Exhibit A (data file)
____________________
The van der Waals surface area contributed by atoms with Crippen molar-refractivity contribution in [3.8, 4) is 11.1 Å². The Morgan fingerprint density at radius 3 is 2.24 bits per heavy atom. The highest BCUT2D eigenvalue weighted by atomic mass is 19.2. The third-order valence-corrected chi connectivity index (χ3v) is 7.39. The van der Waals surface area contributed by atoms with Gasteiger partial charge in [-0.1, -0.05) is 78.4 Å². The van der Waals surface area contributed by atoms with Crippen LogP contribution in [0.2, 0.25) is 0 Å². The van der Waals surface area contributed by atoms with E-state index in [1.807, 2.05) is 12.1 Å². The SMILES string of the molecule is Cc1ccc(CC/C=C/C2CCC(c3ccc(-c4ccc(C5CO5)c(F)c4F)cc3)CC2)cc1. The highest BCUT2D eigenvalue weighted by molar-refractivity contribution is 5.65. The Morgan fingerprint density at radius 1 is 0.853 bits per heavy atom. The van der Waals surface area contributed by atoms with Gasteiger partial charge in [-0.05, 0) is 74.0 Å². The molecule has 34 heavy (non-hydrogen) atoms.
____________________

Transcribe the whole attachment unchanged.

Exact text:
The van der Waals surface area contributed by atoms with Crippen molar-refractivity contribution in [3.8, 4) is 11.1 Å². The Morgan fingerprint density at radius 3 is 2.24 bits per heavy atom. The highest BCUT2D eigenvalue weighted by atomic mass is 19.2. The third-order valence-corrected chi connectivity index (χ3v) is 7.39. The van der Waals surface area contributed by atoms with Gasteiger partial charge in [-0.1, -0.05) is 78.4 Å². The van der Waals surface area contributed by atoms with Crippen LogP contribution in [0.2, 0.25) is 0 Å². The van der Waals surface area contributed by atoms with E-state index in [1.807, 2.05) is 12.1 Å². The SMILES string of the molecule is Cc1ccc(CC/C=C/C2CCC(c3ccc(-c4ccc(C5CO5)c(F)c4F)cc3)CC2)cc1. The highest BCUT2D eigenvalue weighted by molar-refractivity contribution is 5.65. The Morgan fingerprint density at radius 1 is 0.853 bits per heavy atom. The van der Waals surface area contributed by atoms with Gasteiger partial charge in [-0.05, 0) is 74.0 Å². The molecule has 34 heavy (non-hydrogen) atoms.